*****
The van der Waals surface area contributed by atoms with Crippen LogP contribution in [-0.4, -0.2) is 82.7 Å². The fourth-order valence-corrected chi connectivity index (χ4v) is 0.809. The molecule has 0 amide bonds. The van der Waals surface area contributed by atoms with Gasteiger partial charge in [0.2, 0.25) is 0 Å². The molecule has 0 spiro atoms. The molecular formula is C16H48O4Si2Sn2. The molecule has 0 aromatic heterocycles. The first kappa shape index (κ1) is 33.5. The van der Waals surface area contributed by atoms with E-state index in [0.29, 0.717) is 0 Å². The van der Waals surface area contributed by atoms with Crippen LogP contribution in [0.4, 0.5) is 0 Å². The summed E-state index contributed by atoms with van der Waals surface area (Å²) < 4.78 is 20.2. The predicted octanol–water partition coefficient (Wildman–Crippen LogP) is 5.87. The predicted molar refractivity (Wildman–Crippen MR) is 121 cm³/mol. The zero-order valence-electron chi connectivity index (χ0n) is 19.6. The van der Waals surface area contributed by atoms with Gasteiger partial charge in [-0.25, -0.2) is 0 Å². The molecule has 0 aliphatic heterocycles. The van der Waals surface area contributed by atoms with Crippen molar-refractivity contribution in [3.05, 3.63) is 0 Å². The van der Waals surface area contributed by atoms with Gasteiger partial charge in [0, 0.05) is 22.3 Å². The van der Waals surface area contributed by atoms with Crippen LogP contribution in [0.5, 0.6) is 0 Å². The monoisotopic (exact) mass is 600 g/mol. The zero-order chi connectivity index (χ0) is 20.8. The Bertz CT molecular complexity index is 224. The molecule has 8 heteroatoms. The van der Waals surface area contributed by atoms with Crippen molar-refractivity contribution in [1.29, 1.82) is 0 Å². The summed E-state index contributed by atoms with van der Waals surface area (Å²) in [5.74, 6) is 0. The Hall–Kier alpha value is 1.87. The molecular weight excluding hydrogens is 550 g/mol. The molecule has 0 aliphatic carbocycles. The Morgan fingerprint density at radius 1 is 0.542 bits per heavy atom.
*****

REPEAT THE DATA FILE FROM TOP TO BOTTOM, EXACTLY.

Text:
The van der Waals surface area contributed by atoms with Crippen LogP contribution in [-0.4, -0.2) is 82.7 Å². The fourth-order valence-corrected chi connectivity index (χ4v) is 0.809. The molecule has 0 amide bonds. The van der Waals surface area contributed by atoms with Gasteiger partial charge in [0.2, 0.25) is 0 Å². The molecule has 0 spiro atoms. The molecular formula is C16H48O4Si2Sn2. The molecule has 0 aromatic heterocycles. The first kappa shape index (κ1) is 33.5. The van der Waals surface area contributed by atoms with E-state index in [0.29, 0.717) is 0 Å². The van der Waals surface area contributed by atoms with Crippen LogP contribution in [0.4, 0.5) is 0 Å². The summed E-state index contributed by atoms with van der Waals surface area (Å²) < 4.78 is 20.2. The predicted octanol–water partition coefficient (Wildman–Crippen LogP) is 5.87. The predicted molar refractivity (Wildman–Crippen MR) is 121 cm³/mol. The zero-order valence-electron chi connectivity index (χ0n) is 19.6. The van der Waals surface area contributed by atoms with Gasteiger partial charge in [-0.25, -0.2) is 0 Å². The molecule has 0 aliphatic heterocycles. The van der Waals surface area contributed by atoms with Crippen molar-refractivity contribution in [3.05, 3.63) is 0 Å². The van der Waals surface area contributed by atoms with Gasteiger partial charge in [0, 0.05) is 22.3 Å². The van der Waals surface area contributed by atoms with Crippen LogP contribution in [0.5, 0.6) is 0 Å². The monoisotopic (exact) mass is 600 g/mol. The zero-order chi connectivity index (χ0) is 20.8. The Bertz CT molecular complexity index is 224. The molecule has 8 heteroatoms. The van der Waals surface area contributed by atoms with Crippen molar-refractivity contribution in [1.29, 1.82) is 0 Å². The summed E-state index contributed by atoms with van der Waals surface area (Å²) in [5.74, 6) is 0. The Hall–Kier alpha value is 1.87. The molecular weight excluding hydrogens is 550 g/mol. The molecule has 0 aliphatic carbocycles. The Morgan fingerprint density at radius 1 is 0.542 bits per heavy atom.